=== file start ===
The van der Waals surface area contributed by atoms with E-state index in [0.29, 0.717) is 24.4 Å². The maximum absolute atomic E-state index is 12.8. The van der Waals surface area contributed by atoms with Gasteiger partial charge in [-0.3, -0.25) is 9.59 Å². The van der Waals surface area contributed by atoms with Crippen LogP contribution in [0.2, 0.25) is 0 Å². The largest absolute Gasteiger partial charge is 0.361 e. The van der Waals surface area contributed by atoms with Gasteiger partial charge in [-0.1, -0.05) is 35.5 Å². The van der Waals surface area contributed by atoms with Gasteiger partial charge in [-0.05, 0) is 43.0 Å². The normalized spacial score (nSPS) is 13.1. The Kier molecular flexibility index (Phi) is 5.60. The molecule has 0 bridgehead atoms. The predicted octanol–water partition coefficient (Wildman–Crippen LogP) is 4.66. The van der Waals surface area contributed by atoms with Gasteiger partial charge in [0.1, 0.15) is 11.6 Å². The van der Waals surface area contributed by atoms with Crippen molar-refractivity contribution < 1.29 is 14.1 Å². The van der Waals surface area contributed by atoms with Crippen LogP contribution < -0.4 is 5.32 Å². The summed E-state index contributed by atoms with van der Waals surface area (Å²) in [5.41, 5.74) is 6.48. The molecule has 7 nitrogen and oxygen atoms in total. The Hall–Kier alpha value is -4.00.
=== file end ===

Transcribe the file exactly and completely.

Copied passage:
The van der Waals surface area contributed by atoms with E-state index in [0.29, 0.717) is 24.4 Å². The maximum absolute atomic E-state index is 12.8. The van der Waals surface area contributed by atoms with Gasteiger partial charge in [-0.3, -0.25) is 9.59 Å². The van der Waals surface area contributed by atoms with Crippen LogP contribution in [0.2, 0.25) is 0 Å². The largest absolute Gasteiger partial charge is 0.361 e. The van der Waals surface area contributed by atoms with Gasteiger partial charge in [-0.1, -0.05) is 35.5 Å². The van der Waals surface area contributed by atoms with Gasteiger partial charge in [-0.05, 0) is 43.0 Å². The normalized spacial score (nSPS) is 13.1. The Kier molecular flexibility index (Phi) is 5.60. The molecule has 0 bridgehead atoms. The predicted octanol–water partition coefficient (Wildman–Crippen LogP) is 4.66. The van der Waals surface area contributed by atoms with Gasteiger partial charge in [0.1, 0.15) is 11.6 Å². The van der Waals surface area contributed by atoms with Crippen molar-refractivity contribution < 1.29 is 14.1 Å². The van der Waals surface area contributed by atoms with Crippen LogP contribution < -0.4 is 5.32 Å². The summed E-state index contributed by atoms with van der Waals surface area (Å²) in [5.41, 5.74) is 6.48. The molecule has 7 nitrogen and oxygen atoms in total. The Hall–Kier alpha value is -4.00.